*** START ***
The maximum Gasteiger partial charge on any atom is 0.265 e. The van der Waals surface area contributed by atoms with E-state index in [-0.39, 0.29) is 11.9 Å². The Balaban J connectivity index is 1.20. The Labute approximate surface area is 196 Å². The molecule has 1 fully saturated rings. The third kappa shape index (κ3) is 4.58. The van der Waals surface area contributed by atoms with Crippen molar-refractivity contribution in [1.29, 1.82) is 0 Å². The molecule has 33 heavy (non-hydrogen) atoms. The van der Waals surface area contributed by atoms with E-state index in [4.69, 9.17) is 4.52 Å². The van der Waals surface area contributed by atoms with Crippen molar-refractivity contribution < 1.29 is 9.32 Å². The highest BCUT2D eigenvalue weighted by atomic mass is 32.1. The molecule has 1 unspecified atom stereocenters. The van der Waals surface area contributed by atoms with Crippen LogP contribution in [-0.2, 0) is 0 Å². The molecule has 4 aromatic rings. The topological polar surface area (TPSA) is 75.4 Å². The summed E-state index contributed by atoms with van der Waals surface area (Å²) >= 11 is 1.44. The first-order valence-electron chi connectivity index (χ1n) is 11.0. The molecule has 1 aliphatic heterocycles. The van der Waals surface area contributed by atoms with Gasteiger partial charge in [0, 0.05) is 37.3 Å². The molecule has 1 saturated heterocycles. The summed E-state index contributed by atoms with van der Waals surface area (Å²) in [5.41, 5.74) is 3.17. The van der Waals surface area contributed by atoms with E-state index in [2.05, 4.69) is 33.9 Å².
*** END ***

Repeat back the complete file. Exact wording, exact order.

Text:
The maximum Gasteiger partial charge on any atom is 0.265 e. The van der Waals surface area contributed by atoms with E-state index in [-0.39, 0.29) is 11.9 Å². The Balaban J connectivity index is 1.20. The Labute approximate surface area is 196 Å². The molecule has 1 fully saturated rings. The third kappa shape index (κ3) is 4.58. The van der Waals surface area contributed by atoms with Crippen molar-refractivity contribution in [1.29, 1.82) is 0 Å². The molecule has 33 heavy (non-hydrogen) atoms. The van der Waals surface area contributed by atoms with E-state index in [4.69, 9.17) is 4.52 Å². The van der Waals surface area contributed by atoms with Crippen molar-refractivity contribution < 1.29 is 9.32 Å². The highest BCUT2D eigenvalue weighted by atomic mass is 32.1. The molecule has 1 unspecified atom stereocenters. The van der Waals surface area contributed by atoms with Crippen LogP contribution in [-0.2, 0) is 0 Å². The molecule has 4 aromatic rings. The topological polar surface area (TPSA) is 75.4 Å². The summed E-state index contributed by atoms with van der Waals surface area (Å²) >= 11 is 1.44. The first-order valence-electron chi connectivity index (χ1n) is 11.0. The molecule has 1 aliphatic heterocycles. The van der Waals surface area contributed by atoms with Gasteiger partial charge in [0, 0.05) is 37.3 Å². The molecule has 1 saturated heterocycles. The summed E-state index contributed by atoms with van der Waals surface area (Å²) in [5.41, 5.74) is 3.17. The van der Waals surface area contributed by atoms with E-state index in [2.05, 4.69) is 33.9 Å².